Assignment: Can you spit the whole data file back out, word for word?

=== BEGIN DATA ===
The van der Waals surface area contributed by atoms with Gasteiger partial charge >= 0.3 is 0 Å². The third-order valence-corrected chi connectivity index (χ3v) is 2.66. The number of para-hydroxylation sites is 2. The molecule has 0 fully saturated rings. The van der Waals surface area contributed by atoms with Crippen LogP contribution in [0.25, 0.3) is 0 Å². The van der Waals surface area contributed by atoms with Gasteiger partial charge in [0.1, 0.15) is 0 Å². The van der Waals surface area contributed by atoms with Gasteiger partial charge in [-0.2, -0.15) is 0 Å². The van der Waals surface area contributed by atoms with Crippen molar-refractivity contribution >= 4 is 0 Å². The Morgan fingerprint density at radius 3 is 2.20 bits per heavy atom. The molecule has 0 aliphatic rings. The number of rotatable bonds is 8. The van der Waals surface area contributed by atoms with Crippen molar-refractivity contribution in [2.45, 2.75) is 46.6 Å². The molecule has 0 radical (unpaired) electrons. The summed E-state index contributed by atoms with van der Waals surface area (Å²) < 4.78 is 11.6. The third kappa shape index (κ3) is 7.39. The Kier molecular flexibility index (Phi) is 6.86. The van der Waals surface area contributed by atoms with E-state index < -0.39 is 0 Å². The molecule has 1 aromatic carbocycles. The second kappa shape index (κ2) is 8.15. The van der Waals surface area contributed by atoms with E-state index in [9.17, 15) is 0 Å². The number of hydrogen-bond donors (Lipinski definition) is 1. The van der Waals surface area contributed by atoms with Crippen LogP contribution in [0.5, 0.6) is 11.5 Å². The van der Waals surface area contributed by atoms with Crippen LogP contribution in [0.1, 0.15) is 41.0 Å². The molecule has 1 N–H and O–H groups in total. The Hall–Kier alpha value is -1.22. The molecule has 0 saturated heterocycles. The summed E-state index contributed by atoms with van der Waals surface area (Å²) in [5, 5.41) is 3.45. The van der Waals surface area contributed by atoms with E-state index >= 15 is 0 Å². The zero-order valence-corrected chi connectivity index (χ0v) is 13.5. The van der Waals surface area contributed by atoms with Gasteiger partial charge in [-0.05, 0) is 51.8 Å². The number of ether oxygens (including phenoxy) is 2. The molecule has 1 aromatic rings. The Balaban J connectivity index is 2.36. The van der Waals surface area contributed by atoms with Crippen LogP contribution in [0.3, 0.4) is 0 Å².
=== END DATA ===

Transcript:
The van der Waals surface area contributed by atoms with Gasteiger partial charge >= 0.3 is 0 Å². The third-order valence-corrected chi connectivity index (χ3v) is 2.66. The number of para-hydroxylation sites is 2. The molecule has 0 fully saturated rings. The van der Waals surface area contributed by atoms with Crippen LogP contribution in [0.25, 0.3) is 0 Å². The van der Waals surface area contributed by atoms with Gasteiger partial charge in [0.1, 0.15) is 0 Å². The van der Waals surface area contributed by atoms with Gasteiger partial charge in [-0.2, -0.15) is 0 Å². The van der Waals surface area contributed by atoms with Crippen molar-refractivity contribution >= 4 is 0 Å². The Morgan fingerprint density at radius 3 is 2.20 bits per heavy atom. The molecule has 0 aliphatic rings. The number of rotatable bonds is 8. The van der Waals surface area contributed by atoms with Crippen molar-refractivity contribution in [2.45, 2.75) is 46.6 Å². The molecule has 0 radical (unpaired) electrons. The summed E-state index contributed by atoms with van der Waals surface area (Å²) < 4.78 is 11.6. The third kappa shape index (κ3) is 7.39. The Kier molecular flexibility index (Phi) is 6.86. The van der Waals surface area contributed by atoms with E-state index < -0.39 is 0 Å². The molecule has 1 aromatic carbocycles. The second kappa shape index (κ2) is 8.15. The van der Waals surface area contributed by atoms with E-state index in [9.17, 15) is 0 Å². The number of hydrogen-bond donors (Lipinski definition) is 1. The van der Waals surface area contributed by atoms with Crippen LogP contribution in [0.5, 0.6) is 11.5 Å². The van der Waals surface area contributed by atoms with Crippen LogP contribution in [0.1, 0.15) is 41.0 Å². The molecule has 1 N–H and O–H groups in total. The Hall–Kier alpha value is -1.22. The molecule has 0 saturated heterocycles. The summed E-state index contributed by atoms with van der Waals surface area (Å²) in [5, 5.41) is 3.45. The van der Waals surface area contributed by atoms with E-state index >= 15 is 0 Å². The zero-order valence-corrected chi connectivity index (χ0v) is 13.5. The van der Waals surface area contributed by atoms with Gasteiger partial charge in [-0.05, 0) is 51.8 Å². The number of ether oxygens (including phenoxy) is 2. The molecule has 1 aromatic rings. The Balaban J connectivity index is 2.36. The van der Waals surface area contributed by atoms with Crippen LogP contribution in [0.3, 0.4) is 0 Å².